Like this article? Chip in to keep stories like these coming.
Left in Love launched one year ago, on February 14, 2014. We figured that, while it might not be hard to find a date in the age of Tinder and OKCupid, the search for an intimate partner is all the more difficult when you add politics to the mix. Who wants to put pants on, leave the house, and sit through dinner with someone who turns out to think Rob Ford is just a victim of progressive media biases or that sexual harassment is a compliment?
Over the year, we've seen some great dates -- some that end in a friendly hug and nothing more, others that end with kisses and hopeful butterflies.
I contacted some past daters to see what they felt, retrospectively, about their Left in Love dates and to find out how our matchmaking skills panned out.
The first-ever date paired Chris and Nichole. Alas, the spark was missing, but both seemed to have fond memories of the evening nonetheless.
"People are always asking me about the date so I find myself talking and thinking about the experience a lot," Chris said. "I usually urge whoever I'm talking to to go on a blind date if they ever get a chance because it's a fun experience even if things don't work out. Pretty much everyone I talk to about Left in Love says, 'Where do I sign up?'"
Nichole told me the date was "a fun experience" and that even if it had gone poorly she wouldn't regret it.
"You often see single people restrict themselves when it comes to meeting new romantic interests -- refusing to go on blind dates or join an online dating service, for example. Or they'll only consider dating people they meet through their friends, work, etc. I've never understood the logic of this, especially because people often are stubborn about this even when it's clearly not working for them."
She added, "I don't think there should be so many rules surrounding how you meet the next person you're going to date."
Chris is still single and living in Vancouver but "actively dating" and says, "I recently broke my decade-long rule of never meeting someone via Internet dating sites, which has opened up quite a few possibilities. I actually went on a really successful date last night with a woman I met online and am looking forward to seeing her again."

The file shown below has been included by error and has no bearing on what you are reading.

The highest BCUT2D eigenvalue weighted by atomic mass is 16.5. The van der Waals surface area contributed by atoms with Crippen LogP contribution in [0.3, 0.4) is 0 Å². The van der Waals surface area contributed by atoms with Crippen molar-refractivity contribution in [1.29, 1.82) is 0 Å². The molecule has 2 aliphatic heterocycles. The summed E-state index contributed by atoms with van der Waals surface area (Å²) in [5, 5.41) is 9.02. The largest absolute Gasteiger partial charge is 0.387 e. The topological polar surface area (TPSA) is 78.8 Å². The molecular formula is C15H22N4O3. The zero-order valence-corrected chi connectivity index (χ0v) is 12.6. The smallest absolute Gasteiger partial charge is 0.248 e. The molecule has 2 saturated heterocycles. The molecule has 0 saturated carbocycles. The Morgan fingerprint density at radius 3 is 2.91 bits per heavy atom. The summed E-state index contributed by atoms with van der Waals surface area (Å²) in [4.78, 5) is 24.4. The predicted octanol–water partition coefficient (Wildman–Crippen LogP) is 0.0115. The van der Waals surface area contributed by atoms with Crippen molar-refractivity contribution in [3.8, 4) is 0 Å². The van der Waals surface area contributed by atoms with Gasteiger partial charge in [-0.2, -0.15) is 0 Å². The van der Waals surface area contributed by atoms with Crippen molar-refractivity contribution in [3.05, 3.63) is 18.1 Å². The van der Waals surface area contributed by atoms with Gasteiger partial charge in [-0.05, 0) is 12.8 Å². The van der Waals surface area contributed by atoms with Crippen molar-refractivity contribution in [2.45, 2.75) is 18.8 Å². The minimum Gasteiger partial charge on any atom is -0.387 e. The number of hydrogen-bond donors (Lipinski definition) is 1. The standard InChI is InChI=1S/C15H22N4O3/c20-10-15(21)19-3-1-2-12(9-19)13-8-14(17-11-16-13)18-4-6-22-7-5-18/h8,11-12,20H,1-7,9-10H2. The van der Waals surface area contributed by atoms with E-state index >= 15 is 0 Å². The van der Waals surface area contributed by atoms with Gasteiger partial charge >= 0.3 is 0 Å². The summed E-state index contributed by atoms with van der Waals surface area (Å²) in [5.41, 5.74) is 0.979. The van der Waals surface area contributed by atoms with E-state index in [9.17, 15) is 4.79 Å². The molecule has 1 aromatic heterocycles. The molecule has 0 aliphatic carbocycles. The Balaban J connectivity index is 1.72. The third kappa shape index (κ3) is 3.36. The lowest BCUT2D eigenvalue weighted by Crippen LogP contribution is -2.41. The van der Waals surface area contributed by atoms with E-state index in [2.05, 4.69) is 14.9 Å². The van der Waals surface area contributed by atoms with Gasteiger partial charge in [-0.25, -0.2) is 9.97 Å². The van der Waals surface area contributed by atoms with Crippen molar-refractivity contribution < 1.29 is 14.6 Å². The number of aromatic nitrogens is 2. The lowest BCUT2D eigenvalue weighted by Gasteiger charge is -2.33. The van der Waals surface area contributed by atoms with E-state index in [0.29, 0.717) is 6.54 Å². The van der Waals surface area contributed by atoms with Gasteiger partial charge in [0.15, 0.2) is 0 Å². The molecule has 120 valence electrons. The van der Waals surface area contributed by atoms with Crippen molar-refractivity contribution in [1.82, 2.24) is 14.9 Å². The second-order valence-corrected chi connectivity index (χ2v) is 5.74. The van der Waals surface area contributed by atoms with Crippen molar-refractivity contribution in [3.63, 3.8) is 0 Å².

Nichole moved back to Toronto and took herself "off the market" for about six months, worried that dating would distract her from focusing on herself and her career. She's now become involved with someone and, four months in, "it's going great!"
One of my favorite dates happened between my friend, Angus, and a woman named Priscilla in June.
It sure sounded like a love match back then and, according to both, things have blossomed since.
Angus and Priscilla. Photo: Meghan Murphy
Angus remembers watching the sunset with Priscilla on that first date saying, "in that moment I felt appreciation for the calm, and the sense of beautiful possibilities opening up before me." The two have been together ever since. "Our relationship is defined by openness and appreciation; the beauty of it all grows, day by each closing day." Swoon.
Priscilla told me that she and Angus will be celebrating their 8-month anniversary at the end of this month. "I don't think anyone is more surprised than I am by our relationship," she said. "In fact, I never dreamed I would be so well-matched with anyone in my life."
"I am admittedly a critical, assertive and impatient woman who is very hard to please in many ways. We manage somehow to not only communicate and work out our differences, but also find support, acceptance and love with each other. I've learned so much about love from Angus who honestly has one of the biggest hearts I know. He is so essential to my happiness these days that I can't bear to think how my life would have turned out if I hadn't signed up to go on a Left in Love date."
Cass went on a date with Selina in August and while I couldn't reach Selina in time for this column, Cass said, "I'm so glad I participated in Left in Love. It's hard enough to meet potential dates in this city let alone progressive women I'm interested in!"
While he and Selina didn't have a romantic connection, Cass said he was grateful, nonetheless, to have been matched with someone with "a similar work life and complimentary life experiences."
"Clearly some real work went into finding a connection," he said.